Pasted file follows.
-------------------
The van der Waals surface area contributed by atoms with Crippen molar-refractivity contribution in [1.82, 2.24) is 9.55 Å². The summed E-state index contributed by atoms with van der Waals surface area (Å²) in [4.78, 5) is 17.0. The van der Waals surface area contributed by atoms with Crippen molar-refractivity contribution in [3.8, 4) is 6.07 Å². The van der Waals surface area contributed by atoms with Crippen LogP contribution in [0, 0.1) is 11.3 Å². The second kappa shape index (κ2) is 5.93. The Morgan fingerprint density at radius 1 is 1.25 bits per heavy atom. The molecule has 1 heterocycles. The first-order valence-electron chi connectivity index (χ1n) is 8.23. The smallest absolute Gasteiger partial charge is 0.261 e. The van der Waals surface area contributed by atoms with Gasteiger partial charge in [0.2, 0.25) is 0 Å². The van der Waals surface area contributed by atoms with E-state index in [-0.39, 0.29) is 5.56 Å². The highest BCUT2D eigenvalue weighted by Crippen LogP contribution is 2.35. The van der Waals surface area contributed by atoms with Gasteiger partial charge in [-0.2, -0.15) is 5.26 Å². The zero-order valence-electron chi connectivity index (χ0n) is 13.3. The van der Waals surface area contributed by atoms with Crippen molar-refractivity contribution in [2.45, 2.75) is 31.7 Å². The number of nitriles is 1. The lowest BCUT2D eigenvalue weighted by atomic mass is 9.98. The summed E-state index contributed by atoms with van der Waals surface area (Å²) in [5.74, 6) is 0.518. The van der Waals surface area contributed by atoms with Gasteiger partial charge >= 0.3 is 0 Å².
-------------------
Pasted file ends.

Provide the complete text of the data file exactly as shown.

The van der Waals surface area contributed by atoms with Crippen molar-refractivity contribution in [1.82, 2.24) is 9.55 Å². The summed E-state index contributed by atoms with van der Waals surface area (Å²) in [4.78, 5) is 17.0. The van der Waals surface area contributed by atoms with Crippen molar-refractivity contribution in [3.8, 4) is 6.07 Å². The van der Waals surface area contributed by atoms with Crippen LogP contribution in [0, 0.1) is 11.3 Å². The second kappa shape index (κ2) is 5.93. The Morgan fingerprint density at radius 1 is 1.25 bits per heavy atom. The molecule has 1 heterocycles. The first-order valence-electron chi connectivity index (χ1n) is 8.23. The smallest absolute Gasteiger partial charge is 0.261 e. The van der Waals surface area contributed by atoms with Gasteiger partial charge in [0.2, 0.25) is 0 Å². The van der Waals surface area contributed by atoms with E-state index in [-0.39, 0.29) is 5.56 Å². The highest BCUT2D eigenvalue weighted by Crippen LogP contribution is 2.35. The van der Waals surface area contributed by atoms with Gasteiger partial charge in [-0.2, -0.15) is 5.26 Å². The zero-order valence-electron chi connectivity index (χ0n) is 13.3. The van der Waals surface area contributed by atoms with Crippen molar-refractivity contribution in [2.45, 2.75) is 31.7 Å². The number of nitriles is 1. The lowest BCUT2D eigenvalue weighted by atomic mass is 9.98. The summed E-state index contributed by atoms with van der Waals surface area (Å²) in [5.74, 6) is 0.518. The van der Waals surface area contributed by atoms with Gasteiger partial charge >= 0.3 is 0 Å².